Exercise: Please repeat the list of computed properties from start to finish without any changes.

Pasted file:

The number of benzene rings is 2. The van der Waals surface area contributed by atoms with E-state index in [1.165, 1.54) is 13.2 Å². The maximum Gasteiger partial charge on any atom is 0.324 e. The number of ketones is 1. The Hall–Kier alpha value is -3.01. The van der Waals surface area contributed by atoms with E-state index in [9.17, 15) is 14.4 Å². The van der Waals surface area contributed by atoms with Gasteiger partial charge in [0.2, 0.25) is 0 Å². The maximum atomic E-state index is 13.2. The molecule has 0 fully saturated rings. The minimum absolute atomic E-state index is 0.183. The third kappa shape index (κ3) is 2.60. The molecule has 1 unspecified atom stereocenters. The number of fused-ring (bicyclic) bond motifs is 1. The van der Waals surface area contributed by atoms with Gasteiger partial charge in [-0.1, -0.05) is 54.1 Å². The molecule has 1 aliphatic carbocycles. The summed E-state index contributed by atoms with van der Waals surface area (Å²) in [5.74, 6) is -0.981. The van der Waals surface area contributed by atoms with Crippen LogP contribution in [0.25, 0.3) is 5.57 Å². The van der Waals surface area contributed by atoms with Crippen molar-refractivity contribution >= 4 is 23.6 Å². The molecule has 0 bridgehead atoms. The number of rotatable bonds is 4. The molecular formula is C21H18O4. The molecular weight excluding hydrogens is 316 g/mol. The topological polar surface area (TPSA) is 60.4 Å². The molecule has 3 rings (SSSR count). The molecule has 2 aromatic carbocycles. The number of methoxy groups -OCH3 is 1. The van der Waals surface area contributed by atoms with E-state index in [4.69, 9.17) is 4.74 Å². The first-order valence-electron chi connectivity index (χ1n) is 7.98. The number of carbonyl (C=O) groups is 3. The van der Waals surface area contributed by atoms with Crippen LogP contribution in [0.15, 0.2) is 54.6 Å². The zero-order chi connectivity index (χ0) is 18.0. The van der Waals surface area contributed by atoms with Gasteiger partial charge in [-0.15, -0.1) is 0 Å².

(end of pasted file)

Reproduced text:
The number of benzene rings is 2. The van der Waals surface area contributed by atoms with E-state index in [1.165, 1.54) is 13.2 Å². The maximum Gasteiger partial charge on any atom is 0.324 e. The number of ketones is 1. The Hall–Kier alpha value is -3.01. The van der Waals surface area contributed by atoms with E-state index in [9.17, 15) is 14.4 Å². The van der Waals surface area contributed by atoms with Gasteiger partial charge in [0.2, 0.25) is 0 Å². The maximum atomic E-state index is 13.2. The molecule has 0 fully saturated rings. The minimum absolute atomic E-state index is 0.183. The third kappa shape index (κ3) is 2.60. The molecule has 1 unspecified atom stereocenters. The number of fused-ring (bicyclic) bond motifs is 1. The van der Waals surface area contributed by atoms with Gasteiger partial charge in [-0.1, -0.05) is 54.1 Å². The molecule has 1 aliphatic carbocycles. The summed E-state index contributed by atoms with van der Waals surface area (Å²) in [5.74, 6) is -0.981. The van der Waals surface area contributed by atoms with Crippen LogP contribution in [0.25, 0.3) is 5.57 Å². The van der Waals surface area contributed by atoms with Crippen molar-refractivity contribution >= 4 is 23.6 Å². The molecule has 0 bridgehead atoms. The number of rotatable bonds is 4. The molecular formula is C21H18O4. The molecular weight excluding hydrogens is 316 g/mol. The topological polar surface area (TPSA) is 60.4 Å². The molecule has 3 rings (SSSR count). The molecule has 2 aromatic carbocycles. The number of methoxy groups -OCH3 is 1. The van der Waals surface area contributed by atoms with E-state index in [4.69, 9.17) is 4.74 Å². The first-order valence-electron chi connectivity index (χ1n) is 7.98. The number of carbonyl (C=O) groups is 3. The van der Waals surface area contributed by atoms with Crippen LogP contribution in [0.15, 0.2) is 54.6 Å². The zero-order chi connectivity index (χ0) is 18.0. The van der Waals surface area contributed by atoms with Gasteiger partial charge in [-0.15, -0.1) is 0 Å².